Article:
Sticky Notes is a classical music podcast for everyone, whether you are just getting interested in classical music for the first time, or if you've been listening to it and loving it all your life. Interviews with great artists, in depth looks at pieces in the repertoire, and both basic and deep dives into every era of music. Classical music is absolutely for everyone, so let's start listening! Note - Seasons 1-5 will be returning over the next year. They have been taken down in order to be re-recorded in improved sound quality!
Mozart Symphony No. 41, "Jupiter"
Mozart’s Jupiter Symphony is a piece that can practically define the classical era symphony. Mozart pulls out every trick in the compositional book and practically sums up everything written before him. It is a symphony full of musical cliches, self-references, and in some cases, flat out thefts from other composers. But as always with Mozart, the thrill of his originality shines through at every moment. Today we’ll explore just how Mozart created this masterpiece of art and musical architecture. Join
Schumann Symphony No. 2
Schumann’s life was marked with severe mental health issues. In 1844, Schumann suffered one of his worst breakdowns yet. He was dizzy, weak, had vision problems, couldn’t sleep, and couldn't listen to music. By 1845 Schumann slowly began to recover and the first wholly new work he produced was a symphony in C Major. As Schumann said, “I began to feel more myself when I wrote the last movement, and was assuredly better....still, it reminds me of dark days.” Today, we'll talk all about this huge sy
Brahms Symphony No. 2
Brahms spent much of his life battling with his ambition to write great symphonies and his terror at the spectre of Beethoven looming over him. His first symphony was a success, and with immense relief, Brahms quickly turned out a second symphony in just 4 months, a bit less than the 14 tortured years it took him to craft the first. At first glance this symphony sounds pastoral and idyllic, but there are plenty of clouds in this seminal masterpiece, something we'll discuss throughout the show. Join us!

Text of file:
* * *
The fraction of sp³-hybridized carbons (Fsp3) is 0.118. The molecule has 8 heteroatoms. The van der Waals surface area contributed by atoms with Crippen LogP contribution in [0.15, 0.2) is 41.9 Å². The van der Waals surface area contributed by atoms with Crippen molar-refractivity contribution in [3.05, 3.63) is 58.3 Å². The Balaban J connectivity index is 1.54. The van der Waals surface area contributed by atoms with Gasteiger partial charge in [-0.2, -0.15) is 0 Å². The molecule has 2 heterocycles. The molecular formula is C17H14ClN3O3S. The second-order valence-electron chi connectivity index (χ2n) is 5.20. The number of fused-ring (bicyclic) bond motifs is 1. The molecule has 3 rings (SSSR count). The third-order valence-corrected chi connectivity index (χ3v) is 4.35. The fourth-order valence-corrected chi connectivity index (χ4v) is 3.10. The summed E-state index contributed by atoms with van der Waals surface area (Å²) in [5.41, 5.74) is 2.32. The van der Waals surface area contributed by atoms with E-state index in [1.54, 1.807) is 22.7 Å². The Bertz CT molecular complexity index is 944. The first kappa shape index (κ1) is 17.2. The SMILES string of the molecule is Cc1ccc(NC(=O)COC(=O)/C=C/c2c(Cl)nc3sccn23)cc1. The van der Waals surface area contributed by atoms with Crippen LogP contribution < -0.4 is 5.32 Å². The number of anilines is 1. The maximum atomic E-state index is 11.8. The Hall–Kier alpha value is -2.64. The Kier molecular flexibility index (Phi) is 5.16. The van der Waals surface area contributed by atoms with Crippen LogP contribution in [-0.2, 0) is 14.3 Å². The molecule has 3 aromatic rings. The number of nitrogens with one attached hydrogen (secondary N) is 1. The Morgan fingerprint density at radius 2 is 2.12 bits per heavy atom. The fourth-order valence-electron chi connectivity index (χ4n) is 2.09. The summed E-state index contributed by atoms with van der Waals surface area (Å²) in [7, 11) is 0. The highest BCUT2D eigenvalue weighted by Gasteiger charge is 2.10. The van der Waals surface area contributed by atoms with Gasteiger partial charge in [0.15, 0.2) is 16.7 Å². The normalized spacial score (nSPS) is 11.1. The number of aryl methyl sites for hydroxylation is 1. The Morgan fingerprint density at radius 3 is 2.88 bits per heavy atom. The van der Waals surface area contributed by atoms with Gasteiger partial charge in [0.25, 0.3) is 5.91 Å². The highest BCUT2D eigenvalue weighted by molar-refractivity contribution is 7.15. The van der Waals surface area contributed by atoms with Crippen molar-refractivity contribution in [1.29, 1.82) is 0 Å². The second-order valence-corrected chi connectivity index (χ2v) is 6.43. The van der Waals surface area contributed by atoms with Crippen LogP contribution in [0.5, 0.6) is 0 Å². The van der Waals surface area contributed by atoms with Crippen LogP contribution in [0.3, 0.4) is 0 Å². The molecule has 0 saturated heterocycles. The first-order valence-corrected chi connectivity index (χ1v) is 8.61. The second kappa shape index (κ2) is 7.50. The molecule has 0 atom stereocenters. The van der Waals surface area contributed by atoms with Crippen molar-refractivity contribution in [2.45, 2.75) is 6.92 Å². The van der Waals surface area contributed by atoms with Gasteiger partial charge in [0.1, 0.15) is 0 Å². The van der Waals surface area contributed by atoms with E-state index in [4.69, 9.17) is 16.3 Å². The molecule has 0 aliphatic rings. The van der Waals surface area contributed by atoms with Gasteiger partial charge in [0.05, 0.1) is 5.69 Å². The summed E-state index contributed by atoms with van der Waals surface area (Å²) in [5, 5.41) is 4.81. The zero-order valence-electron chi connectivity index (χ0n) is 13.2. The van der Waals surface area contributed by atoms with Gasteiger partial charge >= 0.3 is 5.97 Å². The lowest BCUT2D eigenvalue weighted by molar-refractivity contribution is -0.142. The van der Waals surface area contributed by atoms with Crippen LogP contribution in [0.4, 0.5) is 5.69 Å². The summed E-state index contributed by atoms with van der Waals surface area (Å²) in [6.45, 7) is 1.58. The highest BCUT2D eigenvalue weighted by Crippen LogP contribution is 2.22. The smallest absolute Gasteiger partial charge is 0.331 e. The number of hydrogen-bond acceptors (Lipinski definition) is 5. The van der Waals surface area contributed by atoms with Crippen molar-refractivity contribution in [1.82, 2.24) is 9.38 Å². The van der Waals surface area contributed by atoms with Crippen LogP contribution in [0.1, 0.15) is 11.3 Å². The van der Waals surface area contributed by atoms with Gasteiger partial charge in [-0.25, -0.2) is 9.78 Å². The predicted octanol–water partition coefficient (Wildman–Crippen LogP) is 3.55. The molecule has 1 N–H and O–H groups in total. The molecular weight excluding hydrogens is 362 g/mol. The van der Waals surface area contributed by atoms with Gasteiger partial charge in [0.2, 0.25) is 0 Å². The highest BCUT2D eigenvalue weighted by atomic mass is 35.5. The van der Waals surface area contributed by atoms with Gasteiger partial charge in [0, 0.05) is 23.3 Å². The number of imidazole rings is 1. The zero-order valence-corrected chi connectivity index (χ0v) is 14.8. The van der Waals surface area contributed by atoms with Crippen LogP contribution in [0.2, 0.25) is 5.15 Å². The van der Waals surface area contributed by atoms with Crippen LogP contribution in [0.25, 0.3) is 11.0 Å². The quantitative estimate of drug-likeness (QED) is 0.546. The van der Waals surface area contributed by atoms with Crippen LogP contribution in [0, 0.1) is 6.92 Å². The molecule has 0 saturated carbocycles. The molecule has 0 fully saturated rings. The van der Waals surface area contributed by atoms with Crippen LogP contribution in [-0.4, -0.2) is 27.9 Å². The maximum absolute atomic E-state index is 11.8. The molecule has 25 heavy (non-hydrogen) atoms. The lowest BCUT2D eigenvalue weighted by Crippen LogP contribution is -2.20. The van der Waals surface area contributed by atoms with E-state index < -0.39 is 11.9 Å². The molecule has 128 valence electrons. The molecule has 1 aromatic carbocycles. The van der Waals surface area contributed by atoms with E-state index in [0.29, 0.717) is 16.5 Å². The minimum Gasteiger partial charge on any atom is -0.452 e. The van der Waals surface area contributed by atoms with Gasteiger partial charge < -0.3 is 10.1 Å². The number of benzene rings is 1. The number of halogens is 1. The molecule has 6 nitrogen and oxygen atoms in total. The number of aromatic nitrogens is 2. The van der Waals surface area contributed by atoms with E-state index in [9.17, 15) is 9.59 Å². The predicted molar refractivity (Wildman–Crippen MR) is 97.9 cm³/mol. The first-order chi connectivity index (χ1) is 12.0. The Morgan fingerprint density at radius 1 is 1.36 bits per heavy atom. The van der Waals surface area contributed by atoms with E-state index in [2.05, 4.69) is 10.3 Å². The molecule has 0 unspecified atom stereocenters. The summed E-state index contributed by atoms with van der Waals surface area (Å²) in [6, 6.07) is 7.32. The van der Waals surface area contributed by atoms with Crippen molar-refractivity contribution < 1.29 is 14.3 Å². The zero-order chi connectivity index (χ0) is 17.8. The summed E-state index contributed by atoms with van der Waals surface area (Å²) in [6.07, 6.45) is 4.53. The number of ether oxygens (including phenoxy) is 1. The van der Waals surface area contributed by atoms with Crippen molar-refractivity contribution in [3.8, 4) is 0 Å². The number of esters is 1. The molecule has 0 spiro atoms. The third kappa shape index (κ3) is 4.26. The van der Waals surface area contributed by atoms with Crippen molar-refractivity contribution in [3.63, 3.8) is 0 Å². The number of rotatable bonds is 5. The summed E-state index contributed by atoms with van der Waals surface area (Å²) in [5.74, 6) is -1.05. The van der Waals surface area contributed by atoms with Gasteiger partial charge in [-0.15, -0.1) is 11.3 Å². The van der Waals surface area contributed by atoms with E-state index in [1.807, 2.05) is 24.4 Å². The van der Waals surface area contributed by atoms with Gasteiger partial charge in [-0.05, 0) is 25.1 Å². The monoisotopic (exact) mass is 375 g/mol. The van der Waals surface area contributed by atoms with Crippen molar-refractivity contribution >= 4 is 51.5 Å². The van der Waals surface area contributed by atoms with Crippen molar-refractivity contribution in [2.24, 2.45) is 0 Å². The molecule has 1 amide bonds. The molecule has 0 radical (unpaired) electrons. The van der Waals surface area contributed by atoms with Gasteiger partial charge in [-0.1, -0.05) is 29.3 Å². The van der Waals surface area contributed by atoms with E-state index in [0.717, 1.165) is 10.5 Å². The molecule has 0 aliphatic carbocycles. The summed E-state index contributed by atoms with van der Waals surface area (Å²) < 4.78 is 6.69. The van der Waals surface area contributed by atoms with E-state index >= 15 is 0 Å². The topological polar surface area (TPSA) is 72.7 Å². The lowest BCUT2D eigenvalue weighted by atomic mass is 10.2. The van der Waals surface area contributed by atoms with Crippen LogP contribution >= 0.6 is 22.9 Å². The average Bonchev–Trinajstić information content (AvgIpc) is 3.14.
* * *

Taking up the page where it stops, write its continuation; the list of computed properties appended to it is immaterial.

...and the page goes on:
How to Understand(and Enjoy!) Atonal Music, Part 2: The Wars of the 1950s
The 1950s featured a musical battle, pitting composers like Boulez, Carter, and Babbit against Bernstein, Copland, and Messaien. But how did the Post World War II movement towards total serialism and the avant-garde came about? And how did even the most forward thinking of artists become caught between the two camps of the tonalists and the serialists? We'll talk all about this today, as the battles between these two camps have ensnared almost every composer and continue to this day. Join us to learn more!
How to Listen to (and Enjoy!) Atonal Music, Part 1
This week we're talking all about atonal music! I'm going to tell you all about the history of this controversial development in classical music, its development, and perhaps most importantly, I’ll try to find a way to help you enjoy this music in all of its complexity, intensity, and yes, beauty. Part 1 is focused on 12 tone music and the beginnings of this powerful movement that transformed 20th century music, and according to some, ruined it. If you're ready to give atonal music a shot, join us!
The Degenerates: Music Suppressed by the Nazis
From the end of WWI until 1933, classical music in Germany, Austria, and Eastern Europe was flourishing, with composers such as Zemlinsky, Weill, Krenek, Korngold, Schreker, Schulhoff, Haas, Krasa, and Ullmann writing spectacularly innovative and thrilling music. The Nazis exiled or murdered many of these musicians while in power, but their music lives on. I've never found researching an episode so moving, enraging, and inspiring. Join us this week in this journey of rediscovery - you won't regret it!
New favorite podcast
Being somewhat of a classical music dilettante, I’ve been looking for a podcast to introduce me to new works as well as give me new insights and analysis to some of the old warhorses. This podcast does both extremely well. If I were to make a suggestion, it would be to add the names of the composers and works to the show notes on the podcast so I can more easily find these works online.